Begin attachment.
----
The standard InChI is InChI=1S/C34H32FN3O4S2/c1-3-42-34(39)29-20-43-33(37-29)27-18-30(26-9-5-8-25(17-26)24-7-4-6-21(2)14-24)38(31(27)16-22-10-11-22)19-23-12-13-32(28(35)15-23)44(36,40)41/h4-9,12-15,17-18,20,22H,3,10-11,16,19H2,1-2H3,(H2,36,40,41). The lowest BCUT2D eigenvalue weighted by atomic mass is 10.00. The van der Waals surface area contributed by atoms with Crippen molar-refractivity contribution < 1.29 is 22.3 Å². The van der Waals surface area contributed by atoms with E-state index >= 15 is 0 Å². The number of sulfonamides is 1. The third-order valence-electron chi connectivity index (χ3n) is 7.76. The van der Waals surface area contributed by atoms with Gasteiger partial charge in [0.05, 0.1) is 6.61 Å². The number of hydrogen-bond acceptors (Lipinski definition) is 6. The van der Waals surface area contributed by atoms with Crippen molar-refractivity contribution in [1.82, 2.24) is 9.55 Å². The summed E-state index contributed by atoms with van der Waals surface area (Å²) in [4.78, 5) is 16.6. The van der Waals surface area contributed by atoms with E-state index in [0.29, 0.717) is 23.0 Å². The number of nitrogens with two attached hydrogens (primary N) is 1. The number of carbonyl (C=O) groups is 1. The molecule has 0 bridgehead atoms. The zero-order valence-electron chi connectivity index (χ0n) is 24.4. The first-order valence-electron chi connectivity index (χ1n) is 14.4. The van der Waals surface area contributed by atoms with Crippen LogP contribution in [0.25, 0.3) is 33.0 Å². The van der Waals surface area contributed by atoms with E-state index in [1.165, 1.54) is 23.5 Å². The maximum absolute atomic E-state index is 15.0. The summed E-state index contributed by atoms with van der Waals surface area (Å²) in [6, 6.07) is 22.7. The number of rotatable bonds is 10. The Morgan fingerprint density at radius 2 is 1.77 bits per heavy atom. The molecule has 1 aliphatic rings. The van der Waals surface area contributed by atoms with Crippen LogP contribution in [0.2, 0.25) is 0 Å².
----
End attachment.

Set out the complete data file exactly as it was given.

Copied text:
The standard InChI is InChI=1S/C34H32FN3O4S2/c1-3-42-34(39)29-20-43-33(37-29)27-18-30(26-9-5-8-25(17-26)24-7-4-6-21(2)14-24)38(31(27)16-22-10-11-22)19-23-12-13-32(28(35)15-23)44(36,40)41/h4-9,12-15,17-18,20,22H,3,10-11,16,19H2,1-2H3,(H2,36,40,41). The lowest BCUT2D eigenvalue weighted by atomic mass is 10.00. The van der Waals surface area contributed by atoms with Crippen molar-refractivity contribution < 1.29 is 22.3 Å². The van der Waals surface area contributed by atoms with E-state index >= 15 is 0 Å². The number of sulfonamides is 1. The third-order valence-electron chi connectivity index (χ3n) is 7.76. The van der Waals surface area contributed by atoms with Gasteiger partial charge in [0.05, 0.1) is 6.61 Å². The number of hydrogen-bond acceptors (Lipinski definition) is 6. The van der Waals surface area contributed by atoms with Crippen molar-refractivity contribution in [1.82, 2.24) is 9.55 Å². The summed E-state index contributed by atoms with van der Waals surface area (Å²) in [4.78, 5) is 16.6. The van der Waals surface area contributed by atoms with E-state index in [0.29, 0.717) is 23.0 Å². The number of nitrogens with two attached hydrogens (primary N) is 1. The number of carbonyl (C=O) groups is 1. The molecule has 0 bridgehead atoms. The zero-order valence-electron chi connectivity index (χ0n) is 24.4. The first-order valence-electron chi connectivity index (χ1n) is 14.4. The van der Waals surface area contributed by atoms with Crippen LogP contribution in [0.25, 0.3) is 33.0 Å². The van der Waals surface area contributed by atoms with E-state index in [1.165, 1.54) is 23.5 Å². The maximum absolute atomic E-state index is 15.0. The summed E-state index contributed by atoms with van der Waals surface area (Å²) in [6, 6.07) is 22.7. The number of rotatable bonds is 10. The Morgan fingerprint density at radius 2 is 1.77 bits per heavy atom. The molecule has 1 aliphatic rings. The van der Waals surface area contributed by atoms with Crippen LogP contribution in [0.2, 0.25) is 0 Å².